14ymedio, Havana, June 27, 2021 — Residents of the “rubber company building” decided to take further action to draw attention to the deterioration of their building. One resident recorded a video this week that shows water running down walls and her neighbors criticizing inaction from officials. After dozens of complaints to authorities, the official response to their plight has been, “There is no cement in this country.”
The two-story building, which has five apartments on each floor, was built in 1997 to house employees of the Conrado Piña Rubber Company. Located in the Lotería neighborhood of Havana’s Cotorro district, the building has had almost no maintenance for more than two decades.
After years of filing appeals and complaints with numerous state agencies, this week the building’s residents turned to 14ymedio. To illustrate the problem, Marlene Hernández — one of the building’s residents — also created a videotape showing a very badly damaged roof, rainwater seeping into apartments, mold and flooded floors.
In the video Hernández, who has a law degree from the University of Havana, interviews several of her neighbors, who describe the daily challenges they face as a result of the building’s poor condition. These challenges are especially difficult in the summer months, when rainstorms are more frequent. Ketty, one of the building’s residents, puts it bluntly: “I haven’t been able to sleep because my throat is sore from all the humidity and mold. It’s terrible.”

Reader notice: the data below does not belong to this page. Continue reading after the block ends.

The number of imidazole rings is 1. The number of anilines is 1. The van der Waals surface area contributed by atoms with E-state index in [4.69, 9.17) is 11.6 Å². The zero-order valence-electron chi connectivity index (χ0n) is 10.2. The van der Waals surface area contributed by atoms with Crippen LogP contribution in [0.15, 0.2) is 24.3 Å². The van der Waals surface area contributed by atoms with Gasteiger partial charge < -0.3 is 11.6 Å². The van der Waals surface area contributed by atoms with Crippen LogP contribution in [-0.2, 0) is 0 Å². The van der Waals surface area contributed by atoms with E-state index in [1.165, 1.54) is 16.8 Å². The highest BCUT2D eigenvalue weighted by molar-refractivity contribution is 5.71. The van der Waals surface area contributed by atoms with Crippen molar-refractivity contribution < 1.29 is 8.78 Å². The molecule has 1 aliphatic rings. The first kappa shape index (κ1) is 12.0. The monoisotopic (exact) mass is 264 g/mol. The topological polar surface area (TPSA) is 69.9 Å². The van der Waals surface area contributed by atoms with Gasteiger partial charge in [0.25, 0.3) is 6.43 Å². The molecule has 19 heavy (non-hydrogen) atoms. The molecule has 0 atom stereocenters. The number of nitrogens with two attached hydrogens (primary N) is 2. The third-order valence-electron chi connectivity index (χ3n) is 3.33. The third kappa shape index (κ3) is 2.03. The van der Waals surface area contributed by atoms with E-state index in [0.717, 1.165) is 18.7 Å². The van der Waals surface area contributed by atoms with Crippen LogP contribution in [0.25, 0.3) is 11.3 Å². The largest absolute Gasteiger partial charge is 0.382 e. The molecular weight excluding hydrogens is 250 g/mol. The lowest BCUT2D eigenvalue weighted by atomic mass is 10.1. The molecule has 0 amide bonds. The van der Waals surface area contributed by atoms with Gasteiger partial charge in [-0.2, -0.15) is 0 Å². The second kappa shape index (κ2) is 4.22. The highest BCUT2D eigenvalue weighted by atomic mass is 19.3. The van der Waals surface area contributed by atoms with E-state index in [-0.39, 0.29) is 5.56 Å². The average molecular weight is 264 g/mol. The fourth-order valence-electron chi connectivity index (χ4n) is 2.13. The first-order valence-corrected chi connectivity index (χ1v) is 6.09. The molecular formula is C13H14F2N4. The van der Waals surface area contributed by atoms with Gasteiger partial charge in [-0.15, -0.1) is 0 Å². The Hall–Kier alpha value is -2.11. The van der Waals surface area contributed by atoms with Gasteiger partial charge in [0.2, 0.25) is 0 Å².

The woman, who lives with her 10-year-old daughter, describes the situation in her apartment: “There are a lot of leaks. In the bathroom the water comes in through the light fixtures.” She says she has complained “to everyone” and has gone through “all official channels.” The response she has consistently received is that there is no cement. “My daughter cries a lot because she’s worried the roof will fall in.”
Another apartment in precarious condition belongs to 74-year-old Sergio Pedroso. “I live surrounded by water. I’ve lost everything. I live like a dog.” He explains that he does not have the freely convertible currency required to buy cement at the stores that carry it. “I don’t even have enough to buy food,” he says.
Currently, the only options for buying cement are on the underground market, where it goes for more than 1,000 pesos a bag, and at hard currency stores, where it costs $100 and is in short supply. It has not been seen at peso stores since 2018 and is rationed at state-run markets, where only flood victims may buy it.
The cement shortage has not been an issue for the Cuban government, however, which continues building multiple luxury hotels on the island. It is also erecting an enormous concrete flag in front of the American embassy in Havana, on the so-called Anti-Imperialist Platform.
In the seven-minute video, Marlene Hernández describes life in her own apartment, with a floor full of water, plastic sheets covering the furniture and a sofa where three people sleep to escape the constant dripping. The water-stained walls behind her serves as a backdrop.”We’ve been writing for five years, to housing authorities, to the National Assembly, to the Council of State and even to the Communist Party.”
“The replies have been laughable,” she says before launching into a desperate plea for help. “If the authorities are watching this video, let’s hope they find a solution instead of just coming up with excuses.”
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